Supplementary Material for: Perceived Stress and Mild Cognitive Impairment among 32,715 Community-Dwelling Older Adults across Six Low- and Middle-Income Countries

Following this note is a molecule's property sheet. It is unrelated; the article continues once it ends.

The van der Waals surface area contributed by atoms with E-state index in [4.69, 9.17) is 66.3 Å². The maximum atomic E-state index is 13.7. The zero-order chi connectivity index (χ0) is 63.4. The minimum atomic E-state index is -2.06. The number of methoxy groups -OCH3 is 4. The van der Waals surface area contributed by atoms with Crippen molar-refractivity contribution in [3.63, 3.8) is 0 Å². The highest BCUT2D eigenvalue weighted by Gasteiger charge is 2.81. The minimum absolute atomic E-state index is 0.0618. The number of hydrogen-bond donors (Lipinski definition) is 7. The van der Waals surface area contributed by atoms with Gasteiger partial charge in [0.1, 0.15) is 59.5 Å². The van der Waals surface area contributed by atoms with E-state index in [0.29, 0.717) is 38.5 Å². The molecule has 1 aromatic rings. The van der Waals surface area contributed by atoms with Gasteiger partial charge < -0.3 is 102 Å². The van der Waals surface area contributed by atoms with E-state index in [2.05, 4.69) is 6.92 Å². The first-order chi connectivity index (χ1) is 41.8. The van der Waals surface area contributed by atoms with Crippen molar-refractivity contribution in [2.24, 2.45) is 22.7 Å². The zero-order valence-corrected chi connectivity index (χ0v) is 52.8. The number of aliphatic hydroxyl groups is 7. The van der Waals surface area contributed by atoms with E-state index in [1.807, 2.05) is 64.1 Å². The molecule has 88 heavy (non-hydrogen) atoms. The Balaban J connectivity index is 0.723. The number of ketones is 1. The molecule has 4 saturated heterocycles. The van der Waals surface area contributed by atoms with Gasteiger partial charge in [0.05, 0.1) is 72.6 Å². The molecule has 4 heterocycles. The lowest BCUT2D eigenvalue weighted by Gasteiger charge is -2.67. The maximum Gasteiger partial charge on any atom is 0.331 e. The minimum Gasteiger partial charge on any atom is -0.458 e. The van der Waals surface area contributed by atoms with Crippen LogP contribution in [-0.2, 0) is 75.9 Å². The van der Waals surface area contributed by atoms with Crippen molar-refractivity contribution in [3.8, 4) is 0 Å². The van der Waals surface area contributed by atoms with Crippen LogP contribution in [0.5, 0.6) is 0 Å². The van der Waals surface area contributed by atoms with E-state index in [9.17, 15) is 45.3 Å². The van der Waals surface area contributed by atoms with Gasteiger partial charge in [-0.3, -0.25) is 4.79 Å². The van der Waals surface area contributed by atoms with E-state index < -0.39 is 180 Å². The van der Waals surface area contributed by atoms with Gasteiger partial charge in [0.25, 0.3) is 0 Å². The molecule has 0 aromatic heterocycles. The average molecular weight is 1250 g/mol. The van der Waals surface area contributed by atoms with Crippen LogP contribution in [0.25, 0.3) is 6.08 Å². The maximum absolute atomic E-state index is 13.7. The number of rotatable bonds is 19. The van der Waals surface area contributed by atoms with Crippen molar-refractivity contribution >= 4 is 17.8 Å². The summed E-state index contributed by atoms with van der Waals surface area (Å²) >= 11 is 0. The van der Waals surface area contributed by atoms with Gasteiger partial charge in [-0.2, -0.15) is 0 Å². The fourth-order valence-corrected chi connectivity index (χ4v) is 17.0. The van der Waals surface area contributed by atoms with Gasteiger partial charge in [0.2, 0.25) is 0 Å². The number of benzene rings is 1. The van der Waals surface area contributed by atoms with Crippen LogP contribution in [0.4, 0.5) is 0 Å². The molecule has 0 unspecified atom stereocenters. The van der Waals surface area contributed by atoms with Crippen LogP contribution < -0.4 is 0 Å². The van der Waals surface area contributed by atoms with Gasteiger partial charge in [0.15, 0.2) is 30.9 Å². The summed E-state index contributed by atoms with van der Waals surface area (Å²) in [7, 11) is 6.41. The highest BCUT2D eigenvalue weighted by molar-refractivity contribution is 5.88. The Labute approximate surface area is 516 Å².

<b><i>Background:</i></b> Perceived stress may be a modifiable risk factor for mild cognitive impairment (MCI) and ultimately dementia, but studies on this topic from low- and middle-income countries (LMICs) are lacking. <b><i>Objective:</i></b> We assessed the association between perceived stress and MCI in six LMICs (China, Ghana, India, Mexico, Russia, and South Africa) using nationally representative data. <b><i>Methods:</i></b> Cross-sectional, community-based data on individuals aged ≥50 years from the World Health Organization’s Study on Global Ageing and Adult Health were analyzed. The definition of MCI was based on the National Institute on Ageing-Alzheimer’s Association criteria. A perceived stress score (range 0 [lowest stress] to 10 [highest stress]) was computed based on two questions from the Perceived Stress Scale. Multivariable logistic regression analysis was conducted to assess the as­sociation between perceived stress and MCI. <b><i>Results:</i></b> The mean (SD) age of the 32,715 participants was 62.1 (15.6) years and 51.7% were females. After adjustment for potential confounders including depression, in the overall sample, a one-unit increase in the perceived stress score was associated with a 1.14 (95% CI = 1.11–1.18) times higher odds for MCI. The association was similar among those aged 50–64 and ≥65 years. Countrywise analysis showed that there was a moderate level of between-country heterogeneity in this association (<i>I</i><sup>2</sup> = 59.4%), with the strongest association observed in Russia (OR = 1.33, 95% CI = 1.15–1.55). <b><i>Conclusion:</i></b> If our study results are confirmed in prospective studies, addressing perceived stress may have an impact in reducing the risk for MCI and subsequent dementia in LMICs.



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